The pension is risk-free from the vantage point of the worker. It is a near-certainty that the government will not opt to default on this payment. Thus the correct discount rate to use is one that matches the risk and the timing of the pension cash flows. In this case it is the yield on 15-year Treasury bonds (15 years because this is the midpoint of that stream of cash flows). That rate is currently 2.5 percent. SERS assumes a discount rate of 8 percent and PSERS, a rate of 7.5 percent. The result is that the lower discount requires a higher contribution in the present to fund future benefits, presenting policymakers with a very intimidating budgetary reality.
It must be stressed that there is only one liability, not many possible liabilities based on many possible discount rates. Accounting assumptions that shift the timing of payment or seek to lower the size of the present value only serve to artificially suppress the underlying economic reality. In other words, the economics will catch up with the accounting eventually.
As M. Barton Waring notes (2012), “Best practices for estimating a discount rate, which are well established in all fields except actuarial pension finance treat the discount rate as identical to the opportunity cost of capital – that is the market cost of borrowing money or using capital on a basis that reflects all fully-diversified, market-related risks.”
Unfortunately, current guidance provided by Government Accounting Standards Board (GASB) 25 and Actuarial Standards of Practice (ASOP) 27 bases the selection of a discount rate on assumed asset returns. However, according to well-established principles of economics, the return on plan assets is absolutely irrelevant to the value of the liability. Assets and liabilities should be kept separate for the purpose of valuation.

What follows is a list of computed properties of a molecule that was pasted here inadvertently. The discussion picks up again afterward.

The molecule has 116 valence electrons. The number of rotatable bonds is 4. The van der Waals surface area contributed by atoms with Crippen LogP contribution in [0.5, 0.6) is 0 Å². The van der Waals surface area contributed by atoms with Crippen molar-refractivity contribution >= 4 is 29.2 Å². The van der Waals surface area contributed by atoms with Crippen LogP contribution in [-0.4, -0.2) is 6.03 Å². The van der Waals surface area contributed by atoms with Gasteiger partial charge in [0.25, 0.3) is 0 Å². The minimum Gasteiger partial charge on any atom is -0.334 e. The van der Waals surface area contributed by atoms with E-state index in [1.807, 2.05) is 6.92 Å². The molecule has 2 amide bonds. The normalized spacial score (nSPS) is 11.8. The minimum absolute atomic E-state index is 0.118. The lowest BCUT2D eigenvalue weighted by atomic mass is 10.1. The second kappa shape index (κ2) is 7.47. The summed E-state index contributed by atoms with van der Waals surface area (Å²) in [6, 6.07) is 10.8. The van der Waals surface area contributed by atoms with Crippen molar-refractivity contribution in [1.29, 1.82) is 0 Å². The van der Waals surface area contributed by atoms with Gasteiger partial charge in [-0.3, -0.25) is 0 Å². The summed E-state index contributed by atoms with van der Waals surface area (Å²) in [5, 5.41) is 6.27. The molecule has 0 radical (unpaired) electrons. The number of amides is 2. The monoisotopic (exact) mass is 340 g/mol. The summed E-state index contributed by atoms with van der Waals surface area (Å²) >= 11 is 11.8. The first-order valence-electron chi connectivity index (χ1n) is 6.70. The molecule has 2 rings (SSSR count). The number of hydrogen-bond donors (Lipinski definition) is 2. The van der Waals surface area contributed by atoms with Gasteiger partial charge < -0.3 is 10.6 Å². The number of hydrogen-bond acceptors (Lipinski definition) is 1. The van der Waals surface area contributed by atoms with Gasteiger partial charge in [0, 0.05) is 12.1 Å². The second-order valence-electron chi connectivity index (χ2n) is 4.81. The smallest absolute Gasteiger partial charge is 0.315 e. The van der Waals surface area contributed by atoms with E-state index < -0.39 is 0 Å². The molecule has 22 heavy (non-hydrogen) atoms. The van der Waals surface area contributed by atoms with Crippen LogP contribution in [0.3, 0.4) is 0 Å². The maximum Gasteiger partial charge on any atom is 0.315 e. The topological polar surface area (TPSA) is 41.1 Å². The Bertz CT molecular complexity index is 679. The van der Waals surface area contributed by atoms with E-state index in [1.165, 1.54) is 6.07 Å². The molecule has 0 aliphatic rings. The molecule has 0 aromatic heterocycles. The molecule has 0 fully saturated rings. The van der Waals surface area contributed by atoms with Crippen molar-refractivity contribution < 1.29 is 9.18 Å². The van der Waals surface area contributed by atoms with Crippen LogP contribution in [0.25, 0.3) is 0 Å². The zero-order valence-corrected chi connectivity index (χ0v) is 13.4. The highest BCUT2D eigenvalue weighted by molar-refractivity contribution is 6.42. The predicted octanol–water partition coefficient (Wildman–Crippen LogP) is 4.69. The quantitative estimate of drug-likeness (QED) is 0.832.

This practice – valuing the pension liability based on assumed market returns – has led to a tragic outcome for defined benefit plans across the United States. It has resulted in sudden funding gaps emerging, and the inexorable pressure of immediate higher than anticipated contributions. There is a reason for this: using expected asset returns understates the value of the liability leading to an underestimation of contribution rates – a problem that is revealed when the assets fail to perform as well as expected.
The flawed discount rate assumption has had a negative effect on asset management, contribution policy, and defined benefit plan design in the public sector.
Effects On Asset Management
Several behaviors result from valuing liabilities based on expected asset returns. Each creates poor incentives for responsible fund management. Firstly, plan managers have a greater incentive to take on more investment risk in a gamble to achieve higher returns on plan assets. Public plan managers have embraced more risk over the course of the past 20 years. In 1990, 40 percent of public sector pension assets were held in equities. This rose to 70 percent in 2006. That is roughly 10 percent higher than the allocation of pension assets to equities in private pension systems. This behavior can be seen in the SERS investment portfolio which has put of 26 percent of its assets in alternatives.